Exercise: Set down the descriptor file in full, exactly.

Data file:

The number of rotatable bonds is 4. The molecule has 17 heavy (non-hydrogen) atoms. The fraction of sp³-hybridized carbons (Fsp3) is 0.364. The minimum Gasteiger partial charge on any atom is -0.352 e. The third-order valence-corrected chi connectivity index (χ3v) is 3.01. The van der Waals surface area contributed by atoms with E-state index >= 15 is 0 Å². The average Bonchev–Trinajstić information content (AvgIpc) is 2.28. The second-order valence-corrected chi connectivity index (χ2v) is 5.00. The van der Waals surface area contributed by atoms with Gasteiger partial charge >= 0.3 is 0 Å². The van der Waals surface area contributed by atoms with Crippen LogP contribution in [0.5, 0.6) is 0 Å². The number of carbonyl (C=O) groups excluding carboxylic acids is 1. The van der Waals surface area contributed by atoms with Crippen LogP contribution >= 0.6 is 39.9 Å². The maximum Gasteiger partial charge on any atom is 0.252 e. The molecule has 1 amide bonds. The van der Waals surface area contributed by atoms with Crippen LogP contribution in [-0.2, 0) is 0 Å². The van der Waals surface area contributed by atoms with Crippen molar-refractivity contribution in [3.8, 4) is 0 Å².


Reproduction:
The number of rotatable bonds is 4. The molecule has 17 heavy (non-hydrogen) atoms. The fraction of sp³-hybridized carbons (Fsp3) is 0.364. The minimum Gasteiger partial charge on any atom is -0.352 e. The third-order valence-corrected chi connectivity index (χ3v) is 3.01. The van der Waals surface area contributed by atoms with E-state index >= 15 is 0 Å². The average Bonchev–Trinajstić information content (AvgIpc) is 2.28. The second-order valence-corrected chi connectivity index (χ2v) is 5.00. The van der Waals surface area contributed by atoms with Gasteiger partial charge >= 0.3 is 0 Å². The van der Waals surface area contributed by atoms with Crippen LogP contribution in [0.5, 0.6) is 0 Å². The number of carbonyl (C=O) groups excluding carboxylic acids is 1. The van der Waals surface area contributed by atoms with Crippen LogP contribution >= 0.6 is 39.9 Å². The maximum Gasteiger partial charge on any atom is 0.252 e. The molecule has 1 amide bonds. The van der Waals surface area contributed by atoms with Crippen LogP contribution in [-0.2, 0) is 0 Å². The van der Waals surface area contributed by atoms with Crippen molar-refractivity contribution in [3.8, 4) is 0 Å².